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City firefighters past and present honored at Memorial Service and Medals Day ceremony

Sylvia Chambers Wooden remembers well how proud her West Baltimore neighborhood used to be when a fire truck would go screaming down the street with one of their own — her brother, Donald Chambers — on board.

“Everyone would line up, just to see Donald on that truck,” she recalled with a smile.

In a somber service at the War Memorial building Saturday morning, Donald O. Chambers was one of 45 names read aloud from an honor roll of active or retired members of the city fire department who died from November 2016 to December 2017. As each name was read, a bell was struck and a flower was placed on a memorial wreath.

“He would have been really honored, that they all remembered him,” said his wife, Linda Chambers. “He loved being a firefighter.”

The memorial service was a prelude to the department’s annual Medals Day ceremony, during which dozens of fire department personnel as well as a handful of civilians were honored for their service over the past year. Saturday’s was the 38th annual ceremony.

More than 100 people gathered for the 11 a.m. memorial service, most of them uniformed fire department personnel. The colors were presented by the Baltimore City Fire Department Honor Guard, prayers were read aloud. Bagpiper Sean Davis, a firefighter with Truck 23 out of West Baltimore, closed the service with “Amazing Grace.”

Afterward, Brandy Meyers, who grew up in Pigtown and traveled from Philadelphia for the service, could barely hold back the tears as she talked about her father, William Meyers Jr. A 27-year veteran who retired in 1996, he died a year ago this month.

“It means a lot to my sister and me,” she said of the service. “Just to feel they’re not forgotten, that his service still meant something.”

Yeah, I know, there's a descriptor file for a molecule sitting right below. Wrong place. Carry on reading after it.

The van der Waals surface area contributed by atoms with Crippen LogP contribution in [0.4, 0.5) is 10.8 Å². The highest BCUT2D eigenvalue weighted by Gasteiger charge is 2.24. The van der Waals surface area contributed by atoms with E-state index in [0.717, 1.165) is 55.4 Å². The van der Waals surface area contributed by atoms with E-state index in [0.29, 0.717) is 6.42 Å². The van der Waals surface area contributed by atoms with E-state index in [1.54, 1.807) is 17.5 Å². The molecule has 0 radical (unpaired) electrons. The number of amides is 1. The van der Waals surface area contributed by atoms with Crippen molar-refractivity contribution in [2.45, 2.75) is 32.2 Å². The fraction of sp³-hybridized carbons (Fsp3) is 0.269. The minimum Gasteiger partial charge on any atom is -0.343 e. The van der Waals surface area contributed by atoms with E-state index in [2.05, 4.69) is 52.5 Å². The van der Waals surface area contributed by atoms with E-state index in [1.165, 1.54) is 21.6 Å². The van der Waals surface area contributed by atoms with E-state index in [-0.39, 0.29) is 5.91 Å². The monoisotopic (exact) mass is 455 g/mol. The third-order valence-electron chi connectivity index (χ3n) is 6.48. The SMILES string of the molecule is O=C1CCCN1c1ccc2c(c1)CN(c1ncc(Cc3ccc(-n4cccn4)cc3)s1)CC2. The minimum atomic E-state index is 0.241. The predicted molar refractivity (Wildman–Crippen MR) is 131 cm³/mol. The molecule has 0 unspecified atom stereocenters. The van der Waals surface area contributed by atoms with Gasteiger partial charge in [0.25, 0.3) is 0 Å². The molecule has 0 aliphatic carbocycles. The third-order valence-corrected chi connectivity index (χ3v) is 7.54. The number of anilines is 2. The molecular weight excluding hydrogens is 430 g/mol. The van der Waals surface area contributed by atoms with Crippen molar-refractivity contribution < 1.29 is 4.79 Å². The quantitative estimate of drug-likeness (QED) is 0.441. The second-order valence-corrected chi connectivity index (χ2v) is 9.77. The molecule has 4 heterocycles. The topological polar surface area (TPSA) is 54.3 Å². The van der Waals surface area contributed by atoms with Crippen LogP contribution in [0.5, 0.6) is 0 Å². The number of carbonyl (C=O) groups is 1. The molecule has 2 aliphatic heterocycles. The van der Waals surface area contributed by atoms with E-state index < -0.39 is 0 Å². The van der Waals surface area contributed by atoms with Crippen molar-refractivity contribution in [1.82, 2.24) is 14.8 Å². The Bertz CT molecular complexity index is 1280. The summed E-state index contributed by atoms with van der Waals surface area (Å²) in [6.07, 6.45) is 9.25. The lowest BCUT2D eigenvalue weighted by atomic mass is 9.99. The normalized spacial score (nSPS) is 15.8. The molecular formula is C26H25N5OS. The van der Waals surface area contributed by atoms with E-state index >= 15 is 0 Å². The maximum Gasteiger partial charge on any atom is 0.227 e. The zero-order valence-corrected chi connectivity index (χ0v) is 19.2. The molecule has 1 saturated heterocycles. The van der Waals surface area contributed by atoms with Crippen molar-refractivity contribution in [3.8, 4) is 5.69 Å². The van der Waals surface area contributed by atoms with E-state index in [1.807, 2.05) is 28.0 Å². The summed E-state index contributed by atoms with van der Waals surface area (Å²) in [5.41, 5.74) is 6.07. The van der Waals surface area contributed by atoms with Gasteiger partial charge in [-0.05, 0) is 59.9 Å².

Being a firefighter meant everything to her dad, Brandy Meyers said. That was something, she remembered with a smile, that his family learned to live with.

“If he saw a car accident, he would jump out of the car and go and help,” she said. “I remember being late to school because my sister and I are sitting in the back seat of the car, because there was an accident two cars in front. He just got out of the car and helped, stayed there until the police and everybody showed up.

“It was a 24-hour gig for him.

Following the service and a lunch served on the building’s ground floor, Mayor Catherine E. Pugh and Fire Chief Niles R. Ford were on hand for the distribution of departmental commendations and service medals.

Among the medal recipients were lieutenants Douglas Warehime and David Guercio and drivers Matthew Coursey and Anthony McLeod. They were awarded the Chief Thomas J. Burke Courage Medal, for rescuing people from a fire at an assisted living facility in Windsor Hills in March 2017.

Exemplary Performance Award commendations were awarded to Lt. Christopher J. Coker, for rescuing a 72-year-old woman from a fire in the 1700 block of E. Lanvale Street in December 2017; Capt. Harry J. Lancellotti and Gregory Nelson, William J. Hartsock and Charles Snow, for assisting victims of a series of accidents along an icy stretch of Interstate-95 between the city and the Howard County line in December 2016; and Captain William Raab, Chanelle Smith and Daniel Clarke for rescuing a man trapped in a burning Barclay rowhome in November 2017.

ckaltenbach@baltsun.com

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